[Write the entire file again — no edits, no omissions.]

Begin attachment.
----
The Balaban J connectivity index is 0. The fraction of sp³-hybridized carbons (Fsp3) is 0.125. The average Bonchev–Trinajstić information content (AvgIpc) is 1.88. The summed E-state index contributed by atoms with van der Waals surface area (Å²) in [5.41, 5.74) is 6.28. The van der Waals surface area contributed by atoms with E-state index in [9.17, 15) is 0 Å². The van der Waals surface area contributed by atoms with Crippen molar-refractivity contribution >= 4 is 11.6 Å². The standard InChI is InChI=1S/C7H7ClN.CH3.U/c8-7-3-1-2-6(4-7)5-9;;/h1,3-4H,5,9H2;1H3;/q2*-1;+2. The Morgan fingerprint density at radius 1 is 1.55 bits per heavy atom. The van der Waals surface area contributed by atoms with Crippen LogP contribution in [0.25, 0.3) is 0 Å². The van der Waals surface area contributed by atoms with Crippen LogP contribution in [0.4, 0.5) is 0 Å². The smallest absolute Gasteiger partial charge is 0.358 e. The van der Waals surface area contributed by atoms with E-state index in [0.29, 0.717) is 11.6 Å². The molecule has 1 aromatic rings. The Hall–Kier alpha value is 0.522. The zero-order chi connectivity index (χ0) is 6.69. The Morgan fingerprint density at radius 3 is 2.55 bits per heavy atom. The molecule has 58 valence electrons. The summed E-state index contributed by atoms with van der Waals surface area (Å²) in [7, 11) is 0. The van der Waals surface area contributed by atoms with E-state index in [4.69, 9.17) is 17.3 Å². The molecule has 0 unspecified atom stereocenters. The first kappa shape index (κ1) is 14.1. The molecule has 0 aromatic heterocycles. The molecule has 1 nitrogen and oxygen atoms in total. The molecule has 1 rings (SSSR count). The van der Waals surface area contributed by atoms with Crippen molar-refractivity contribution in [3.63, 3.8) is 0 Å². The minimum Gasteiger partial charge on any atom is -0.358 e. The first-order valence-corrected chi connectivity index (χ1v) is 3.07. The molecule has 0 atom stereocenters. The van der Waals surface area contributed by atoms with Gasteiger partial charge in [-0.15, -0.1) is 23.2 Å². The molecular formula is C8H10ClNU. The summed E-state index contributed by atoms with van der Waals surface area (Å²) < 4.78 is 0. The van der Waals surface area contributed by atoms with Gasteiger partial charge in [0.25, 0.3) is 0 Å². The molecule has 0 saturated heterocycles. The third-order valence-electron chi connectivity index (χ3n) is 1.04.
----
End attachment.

The Balaban J connectivity index is 0. The fraction of sp³-hybridized carbons (Fsp3) is 0.125. The average Bonchev–Trinajstić information content (AvgIpc) is 1.88. The summed E-state index contributed by atoms with van der Waals surface area (Å²) in [5.41, 5.74) is 6.28. The van der Waals surface area contributed by atoms with E-state index in [9.17, 15) is 0 Å². The van der Waals surface area contributed by atoms with Crippen molar-refractivity contribution >= 4 is 11.6 Å². The standard InChI is InChI=1S/C7H7ClN.CH3.U/c8-7-3-1-2-6(4-7)5-9;;/h1,3-4H,5,9H2;1H3;/q2*-1;+2. The Morgan fingerprint density at radius 1 is 1.55 bits per heavy atom. The van der Waals surface area contributed by atoms with Crippen LogP contribution in [0.25, 0.3) is 0 Å². The van der Waals surface area contributed by atoms with Crippen LogP contribution in [0.4, 0.5) is 0 Å². The smallest absolute Gasteiger partial charge is 0.358 e. The van der Waals surface area contributed by atoms with E-state index in [0.29, 0.717) is 11.6 Å². The molecule has 1 aromatic rings. The Hall–Kier alpha value is 0.522. The zero-order chi connectivity index (χ0) is 6.69. The Morgan fingerprint density at radius 3 is 2.55 bits per heavy atom. The molecule has 58 valence electrons. The summed E-state index contributed by atoms with van der Waals surface area (Å²) in [7, 11) is 0. The van der Waals surface area contributed by atoms with E-state index in [4.69, 9.17) is 17.3 Å². The molecule has 0 unspecified atom stereocenters. The first kappa shape index (κ1) is 14.1. The molecule has 0 aromatic heterocycles. The molecule has 1 nitrogen and oxygen atoms in total. The molecule has 1 rings (SSSR count). The van der Waals surface area contributed by atoms with Crippen molar-refractivity contribution in [3.63, 3.8) is 0 Å². The minimum Gasteiger partial charge on any atom is -0.358 e. The first-order valence-corrected chi connectivity index (χ1v) is 3.07. The molecule has 0 atom stereocenters. The van der Waals surface area contributed by atoms with Gasteiger partial charge in [-0.15, -0.1) is 23.2 Å². The molecular formula is C8H10ClNU. The summed E-state index contributed by atoms with van der Waals surface area (Å²) < 4.78 is 0. The van der Waals surface area contributed by atoms with Gasteiger partial charge in [0.25, 0.3) is 0 Å². The molecule has 0 saturated heterocycles. The third-order valence-electron chi connectivity index (χ3n) is 1.04.